How to Get a Car Loan With Bad Credit
Money Girl reviews 3 ways to get a car loan with bad credit and how to build credit fast.
Heather from Ohio asks:
A friend of mine with bad credit is driving a car that was financed by her parents. She’s sending the monthly payment, but the car loan is in her parents’ names only. She doesn’t have any credit cards or other loans right now. If she refinances the car loan in her name will that help her build good credit?
In this episode we'll cover what you should know about how to get a car loan with bad credit and who can refinance one. Plus, I'll give you tips and resources to build a great credit score fast.
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Why Building Good Credit Improves Personal Finances
Whether you like the idea of being judged by your credit history or not, having poor credit always hurts your finances. It can cause you to pay sky-high interest rates for loans and credit cards, or to be declined for new credit accounts altogether.
Even if you never borrow a dime, poor credit still catches up with you in other ways. For instance, insurance companies in most states use a credit-based insurance score to set rates for auto and home insurance. A study that I worked on for insuranceQuotes.com showed that consumers with poor credit can pay as much as double for car insurance compared to those with good credit. Yikes!
Additionally, having bad marks on your credit report can cause other problems. Your application could be turned down when you want to rent an apartment, get a new job, or qualify for certain government benefits.
Having bad credit doesn’t mean that you’re a bad person. It’s simply an indication that you have a thin credit file or have had financial troubles in the past.
No matter if poor credit is the result of having little credit history, mismanaging your finances, or being saddled with circumstances beyond your control, you can improve your credit scores over time. I’ll give you a great resource to help build credit at the end of this article.
Who Can Refinance a Car Loan?
First, let’s get back to Heather’s question about her friend, who we’ll call Jane. The car Jane pays for is financed by a loan in her parents’ name, not hers. You can refinance a loan only when it’s in your name, so that isn’t an option for her.
However, if you want to build credit, you must have credit accounts in your name and manage them responsibly. Therefore, a smart move for Jane would be to buy the car from her parents.
For example, let’s say the balance on the car loan is $10,000 and her parents are willing to sell it to her for that amount. Jane would get a new loan for $10,000 and pay it to her parents. They would use the money to pay off their loan and transfer the car’s title to Jane.
Now, both the car and the loan belong to Jane. The payments she makes on the loan will be added to her credit history. If she pays them on time each month, those positive transactions will really boost her credit.
Credit unions tend to be more forgiving of consumers who have less than perfect credit than traditional banks.
How to Get a Car Loan With Bad Credit
But wait a minute. How can Jane get a car loan with bad credit? After all, the reason her parents financed the car for her in the first place is probably because Jane couldn’t qualify for a loan on her own.
Well, here are 3 financing options, even when you don't have excellent credit:
Option #1: Credit Unions
A local or national credit union can be a great source for a car loan. Credit unions are similar to banks, but they require you to be a member in order to use their services.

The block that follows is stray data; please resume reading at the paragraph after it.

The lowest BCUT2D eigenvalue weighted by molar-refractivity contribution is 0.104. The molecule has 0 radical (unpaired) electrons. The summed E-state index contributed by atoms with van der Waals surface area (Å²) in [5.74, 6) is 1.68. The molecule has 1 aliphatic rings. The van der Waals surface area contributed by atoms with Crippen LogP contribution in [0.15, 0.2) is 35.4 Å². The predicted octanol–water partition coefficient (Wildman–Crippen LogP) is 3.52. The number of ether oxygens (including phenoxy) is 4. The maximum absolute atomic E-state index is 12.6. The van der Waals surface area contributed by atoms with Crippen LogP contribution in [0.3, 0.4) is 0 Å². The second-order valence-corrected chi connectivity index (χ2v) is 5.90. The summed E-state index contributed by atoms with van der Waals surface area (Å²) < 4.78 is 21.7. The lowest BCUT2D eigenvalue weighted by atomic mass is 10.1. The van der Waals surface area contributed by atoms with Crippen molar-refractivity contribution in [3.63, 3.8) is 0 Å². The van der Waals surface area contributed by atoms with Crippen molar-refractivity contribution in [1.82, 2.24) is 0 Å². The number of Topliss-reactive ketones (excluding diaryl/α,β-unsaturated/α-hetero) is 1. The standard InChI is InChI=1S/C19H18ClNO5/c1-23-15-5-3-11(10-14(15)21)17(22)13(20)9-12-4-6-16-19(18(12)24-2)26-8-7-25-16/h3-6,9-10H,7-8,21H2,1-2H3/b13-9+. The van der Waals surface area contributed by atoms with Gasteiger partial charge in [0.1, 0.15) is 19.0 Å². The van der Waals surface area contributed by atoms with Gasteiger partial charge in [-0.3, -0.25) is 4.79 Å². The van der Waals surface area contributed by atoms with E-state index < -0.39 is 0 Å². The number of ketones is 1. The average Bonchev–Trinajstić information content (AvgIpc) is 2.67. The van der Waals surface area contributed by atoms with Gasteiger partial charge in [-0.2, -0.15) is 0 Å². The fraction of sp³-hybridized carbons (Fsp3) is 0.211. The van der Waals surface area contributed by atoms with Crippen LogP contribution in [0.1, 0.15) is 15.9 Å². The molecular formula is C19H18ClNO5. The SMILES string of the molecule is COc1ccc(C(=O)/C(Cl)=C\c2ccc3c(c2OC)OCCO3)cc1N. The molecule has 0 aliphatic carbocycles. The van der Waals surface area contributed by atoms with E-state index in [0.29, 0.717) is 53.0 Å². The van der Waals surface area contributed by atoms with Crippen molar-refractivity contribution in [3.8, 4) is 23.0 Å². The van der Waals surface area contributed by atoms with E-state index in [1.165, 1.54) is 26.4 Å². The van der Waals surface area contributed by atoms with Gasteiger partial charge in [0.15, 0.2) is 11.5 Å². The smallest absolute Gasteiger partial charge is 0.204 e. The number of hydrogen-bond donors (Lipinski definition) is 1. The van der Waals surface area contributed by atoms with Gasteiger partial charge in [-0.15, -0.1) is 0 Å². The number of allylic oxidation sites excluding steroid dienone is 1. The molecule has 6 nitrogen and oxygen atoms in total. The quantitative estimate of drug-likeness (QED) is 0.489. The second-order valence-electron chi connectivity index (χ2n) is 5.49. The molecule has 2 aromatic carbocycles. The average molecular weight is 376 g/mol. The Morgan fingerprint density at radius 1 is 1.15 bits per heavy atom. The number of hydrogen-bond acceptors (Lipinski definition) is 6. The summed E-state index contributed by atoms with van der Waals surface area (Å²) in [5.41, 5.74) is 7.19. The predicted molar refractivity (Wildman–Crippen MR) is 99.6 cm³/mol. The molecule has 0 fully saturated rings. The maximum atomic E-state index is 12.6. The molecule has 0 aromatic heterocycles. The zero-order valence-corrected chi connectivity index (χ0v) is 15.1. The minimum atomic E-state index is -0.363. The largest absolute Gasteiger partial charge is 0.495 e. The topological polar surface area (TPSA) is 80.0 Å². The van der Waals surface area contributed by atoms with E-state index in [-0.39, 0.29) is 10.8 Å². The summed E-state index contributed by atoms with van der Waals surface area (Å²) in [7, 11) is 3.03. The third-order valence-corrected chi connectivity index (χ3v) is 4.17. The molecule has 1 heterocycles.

Different credit unions have different membership requirements, such as working for a certain employer or living in a certain city. However, in some cases joining can be as simple as making a one-time $10 donation to a charity that the credit union supports.
Credit unions tend to be more forgiving of consumers who have less than perfect credit than traditional banks. They’re serious about serving members and may take a chance on you if you’re equally serious about repaying a car loan on time.
In addition to giving more personalized service, credit unions generally offer competitive interest rates that can save you money.
Option #2: Find a Co-Signer
If you can’t qualify for a car loan, consider finding someone with good credit to be your co-signer. Maybe a family member or friend who trusts you enough to share responsibility for a debt.
When you co-sign a loan, the payment history gets reported on both of your credit reports, even if only one co-signer makes the payments. That means if you make payments on time, it benefits both of your credit reports and helps increase both of your credit scores.
On the other hand, making late payments damages both of your credit files. And if you default, the lender will hold both of you equally responsible for repaying the debt.
Option #3: Peer-to-Peer Loans
A peer-to-peer loan is when you borrow money through an online platform from an individual instead of from a traditional financial institution. It’s also known as person-to-person lending, P2P lending, or social lending, and is growing in popularity.
You create a profile and post a loan listing that includes how much you want to borrow and what the money will be used for. Investors choose the opportunities that meet their criteria, and some will take a chance on borrowers with lower credit scores.
How to Raise Your Credit Score
If none of these 3 financing options works for you, the best way to qualify for a car loan is to focus on raising your credit score.
Also, check out a multimedia tutorial I created called the Credit Score Survival Kit. It’s a free download that includes a video, audio, and e-book that teaches you 3 smart and legitimate strategies to build excellent credit.
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